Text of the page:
So, I had the most dramatic phone call ever with my mother. I won’t try to transcribe it here, mostly because I don’t really remember most of it. Suffice it to say that she was pretty shocked, we convinced her NOT to turn her car around and drive 3 hours to the hospital, and all of a sudden it was time to get transported up to surgery. Our bed-pusher (what are the guys called who push you around to whatever department you need to go to?) spoke super highly of our surgeon, said if he ever needed an appendix out this is the surgeon he would want to do it. I guess surgeon-praise doesn’t get much higher than that.
We met the anesthesiologist, who was very no-nonsense, which seemed comforting. She let us know what was about to happen, asked lots of questions about my medical history, and then asked if we had any questions. I felt like we should have a million but I actually had just one: was I going to wake up with a breathing tube down my throat? She said I most likely wouldn’t, unless something went wrong. Cool.
Then we met the surgeon. At the time, I thought he was very handsome. Like, could have been on Grey’s Anatomy handsome. He was confident and reassuring, like a good surgeon should be. I asked him how many of these surgeries he’d done on pregnant women, and how many had resulted in lost pregnancies. The answer to the second question was “None,” so I was convinced. He explained that the surgery was going to be laparoscopic, so I’d have just three small incisions: one for the camera and two for the tools they’d be using. They’d also have to use gas to make some room in my belly for this stuff to move around, so I’d probably be pretty bloated for a few days. Nice.
Then it was time to leave Josh, which was the only real time I got scared and cried a bit. But then I was whisked away to the OR quickly. I was surprised at how stereotypically the OR looked like TV or the movies, all white with big lights overhead and lots of people milling around. They got me on the table and gave me a mask with the anesthetic in it. There was a moment where I felt like I couldn’t breathe and panicked a bit, but then I quickly fell asleep.
And then I woke up with a breathing tube down my throat. CUE FREAKOUT.
I probably wouldn’t have freaked out quite so much if the anesthesiologist hadn’t told me that I would only wake up with it in “if something went wrong.” It turned out that nothing went wrong, I just happened to wake up before they took it out. But MAN.
My mouth was really dry and my throat was sore, but once the tube was out I croaked out two questions: “Was it my appendix?” and “Is the baby okay?” The answer to both was yes. Phew!
Josh and I reunited in recovery where he got to feed me ice chips while we waited for someone to wheel in an ultrasound machine to check on Burpy. Who was fine. Still jumping up and down in my uterus, good heartbeat, not a care in the world. Lucky duck. We had a weird conversation with our recovery nurse about the value of arts education and this year’s election. I can’t imagine I spoke at all intelligibly about either of those things.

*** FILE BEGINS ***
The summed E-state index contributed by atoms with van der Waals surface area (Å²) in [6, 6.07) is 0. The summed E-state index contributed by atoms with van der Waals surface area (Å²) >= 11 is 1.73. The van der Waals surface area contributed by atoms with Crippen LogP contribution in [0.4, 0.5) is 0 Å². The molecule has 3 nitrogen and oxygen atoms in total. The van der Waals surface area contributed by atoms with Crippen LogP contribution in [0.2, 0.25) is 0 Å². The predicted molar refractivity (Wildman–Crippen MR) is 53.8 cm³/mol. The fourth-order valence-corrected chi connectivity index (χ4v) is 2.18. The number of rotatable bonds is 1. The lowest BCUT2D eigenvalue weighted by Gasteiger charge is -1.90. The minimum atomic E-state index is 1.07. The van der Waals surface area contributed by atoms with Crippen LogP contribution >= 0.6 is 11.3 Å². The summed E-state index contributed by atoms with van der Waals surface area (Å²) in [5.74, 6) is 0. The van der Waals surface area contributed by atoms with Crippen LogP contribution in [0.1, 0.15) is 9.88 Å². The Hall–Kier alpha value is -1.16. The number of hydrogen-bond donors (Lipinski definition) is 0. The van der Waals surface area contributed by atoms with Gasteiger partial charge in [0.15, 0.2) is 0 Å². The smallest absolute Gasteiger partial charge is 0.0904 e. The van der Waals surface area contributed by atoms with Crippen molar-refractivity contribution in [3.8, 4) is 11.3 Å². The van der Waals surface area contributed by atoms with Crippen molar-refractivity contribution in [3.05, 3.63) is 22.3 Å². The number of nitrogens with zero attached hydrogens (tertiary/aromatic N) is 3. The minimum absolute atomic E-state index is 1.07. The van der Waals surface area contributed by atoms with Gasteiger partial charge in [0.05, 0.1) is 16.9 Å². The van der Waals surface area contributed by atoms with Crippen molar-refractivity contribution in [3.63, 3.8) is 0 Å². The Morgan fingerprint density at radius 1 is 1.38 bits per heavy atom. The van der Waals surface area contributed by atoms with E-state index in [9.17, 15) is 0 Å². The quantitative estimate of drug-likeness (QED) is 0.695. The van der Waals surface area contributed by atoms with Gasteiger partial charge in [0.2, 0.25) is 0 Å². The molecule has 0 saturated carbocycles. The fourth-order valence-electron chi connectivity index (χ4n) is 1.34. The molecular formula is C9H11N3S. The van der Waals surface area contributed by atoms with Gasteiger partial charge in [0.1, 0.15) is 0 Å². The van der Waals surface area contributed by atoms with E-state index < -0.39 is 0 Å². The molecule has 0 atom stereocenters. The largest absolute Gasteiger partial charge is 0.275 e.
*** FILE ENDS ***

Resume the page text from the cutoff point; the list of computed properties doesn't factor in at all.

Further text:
We managed to snag a double room with no roommate, so Josh was able to stay overnight with me in what looked like the most uncomfortable recliner ever. And thank God for that, because I don’t know what I would have done if they had sent him home. He was seriously amazing throughout the whole process and really stepped up (having never really experienced this kind of medical emergency before). He’s going to be awesome in the delivery room, I just know it.
I was woken up at least every hour or two by nurses checking my vitals, and I had to page for help when I needed the restroom, but it was otherwise a pretty uneventful night.
The next morning all my vitals continued to be good, though I was definitely feeling pain when I tried to move around. At first I was hesitant to accept painkillers (vicodin), but the nurse explained that the key to my recovery would be my ability to move around as quickly as possible, and that it would do absolutely no harm to the baby, so I got with that program.
After some cranberry juice (I was still on liquids-only) the nurse encouraged me to go for a walk in the hallway. She said that the surgeon would come back and check on me this morning, and if he gave the all-clear I could be discharged as early as the afternoon. This awesome nurse also made me a “coughing pillow,” which was really a blanket folded up and taped tightly that I could use to press against my belly whenever I needed to cough/laugh/adjust positions. I carried that thing with me everywhere I went for about a week; the nurse very sweetly drew little hearts on it and wrote things like “Hug Me!” on it. So nice.
Then it was time to walk! Josh tied me up nice and tight in my hospital gown so my bum wasn’t hanging out everywhere. At first I was disappointed by how SLOW I was. I definitely needed to lean on my IV pole for support and it took me a while to get to the end of the hallway. The nurse seemed impressed, though, because she decided I was okay to walk without her and went back to some other patients while Josh and I strolled. Every time we got to the end of the hallway I thought we’d be done, but then I said, “Let’s try one more lap.” I did five laps! I was pretty proud of myself!
The next few hours went by in a blur; the surgeon stopped by and said I looked great, cleared me to eat lunch and said could go home that afternoon, I ordered way too much food from the cafeteria and ate maybe half of it, got a prescription for painkillers which Josh filled at the hospital pharmacy. Then I had a moment of “It’s been less than 24 hours since we got to the ER. How can I POSSIBLY be ready to go home?” But everyone assured me it was time, and before long I was tucked into the passenger seat of our car, clutching my couch pillow to my tummy as we hit Every. Single. Pothole. on the way home.